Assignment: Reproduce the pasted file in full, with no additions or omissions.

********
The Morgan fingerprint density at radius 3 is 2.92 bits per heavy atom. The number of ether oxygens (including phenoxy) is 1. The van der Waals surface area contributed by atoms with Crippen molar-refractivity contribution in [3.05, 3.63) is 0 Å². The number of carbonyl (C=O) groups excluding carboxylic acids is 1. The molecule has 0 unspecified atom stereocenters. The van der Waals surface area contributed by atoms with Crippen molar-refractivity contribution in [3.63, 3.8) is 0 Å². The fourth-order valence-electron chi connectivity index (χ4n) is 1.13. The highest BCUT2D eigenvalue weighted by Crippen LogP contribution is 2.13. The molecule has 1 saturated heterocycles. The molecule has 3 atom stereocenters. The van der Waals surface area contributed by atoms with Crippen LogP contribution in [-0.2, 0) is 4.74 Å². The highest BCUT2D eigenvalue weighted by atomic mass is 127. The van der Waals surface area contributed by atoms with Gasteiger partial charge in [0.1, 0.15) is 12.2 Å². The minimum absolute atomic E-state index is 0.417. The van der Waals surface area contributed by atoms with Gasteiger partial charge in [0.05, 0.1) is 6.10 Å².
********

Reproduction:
The Morgan fingerprint density at radius 3 is 2.92 bits per heavy atom. The number of ether oxygens (including phenoxy) is 1. The van der Waals surface area contributed by atoms with Crippen molar-refractivity contribution in [3.05, 3.63) is 0 Å². The number of carbonyl (C=O) groups excluding carboxylic acids is 1. The molecule has 0 unspecified atom stereocenters. The van der Waals surface area contributed by atoms with Crippen molar-refractivity contribution in [3.63, 3.8) is 0 Å². The fourth-order valence-electron chi connectivity index (χ4n) is 1.13. The highest BCUT2D eigenvalue weighted by Crippen LogP contribution is 2.13. The molecule has 1 saturated heterocycles. The molecule has 3 atom stereocenters. The van der Waals surface area contributed by atoms with Crippen LogP contribution in [-0.2, 0) is 4.74 Å². The highest BCUT2D eigenvalue weighted by atomic mass is 127. The van der Waals surface area contributed by atoms with Gasteiger partial charge in [0.1, 0.15) is 12.2 Å². The minimum absolute atomic E-state index is 0.417. The van der Waals surface area contributed by atoms with Gasteiger partial charge in [0.05, 0.1) is 6.10 Å².